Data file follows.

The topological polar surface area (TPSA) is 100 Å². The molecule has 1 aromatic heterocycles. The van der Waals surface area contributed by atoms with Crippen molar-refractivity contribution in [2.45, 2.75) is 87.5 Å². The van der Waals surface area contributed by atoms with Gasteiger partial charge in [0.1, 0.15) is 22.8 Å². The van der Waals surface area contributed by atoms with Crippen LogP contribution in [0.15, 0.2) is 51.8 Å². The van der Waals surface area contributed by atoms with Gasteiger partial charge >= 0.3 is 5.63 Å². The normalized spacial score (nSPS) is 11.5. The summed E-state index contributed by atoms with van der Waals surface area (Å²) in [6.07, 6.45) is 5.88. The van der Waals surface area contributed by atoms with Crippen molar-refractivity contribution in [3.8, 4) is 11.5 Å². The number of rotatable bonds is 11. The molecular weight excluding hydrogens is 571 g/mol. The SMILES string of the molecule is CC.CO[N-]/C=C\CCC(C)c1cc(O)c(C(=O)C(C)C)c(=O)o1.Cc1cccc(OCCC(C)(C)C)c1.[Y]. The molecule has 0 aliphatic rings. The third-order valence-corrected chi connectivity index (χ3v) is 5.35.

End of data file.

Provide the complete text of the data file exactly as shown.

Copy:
The topological polar surface area (TPSA) is 100 Å². The molecule has 1 aromatic heterocycles. The van der Waals surface area contributed by atoms with Crippen molar-refractivity contribution in [2.45, 2.75) is 87.5 Å². The van der Waals surface area contributed by atoms with Gasteiger partial charge in [0.1, 0.15) is 22.8 Å². The van der Waals surface area contributed by atoms with Crippen LogP contribution in [0.15, 0.2) is 51.8 Å². The van der Waals surface area contributed by atoms with Gasteiger partial charge >= 0.3 is 5.63 Å². The normalized spacial score (nSPS) is 11.5. The summed E-state index contributed by atoms with van der Waals surface area (Å²) in [6.07, 6.45) is 5.88. The van der Waals surface area contributed by atoms with Crippen molar-refractivity contribution in [3.8, 4) is 11.5 Å². The number of rotatable bonds is 11. The molecular weight excluding hydrogens is 571 g/mol. The SMILES string of the molecule is CC.CO[N-]/C=C\CCC(C)c1cc(O)c(C(=O)C(C)C)c(=O)o1.Cc1cccc(OCCC(C)(C)C)c1.[Y]. The molecule has 0 aliphatic rings. The third-order valence-corrected chi connectivity index (χ3v) is 5.35.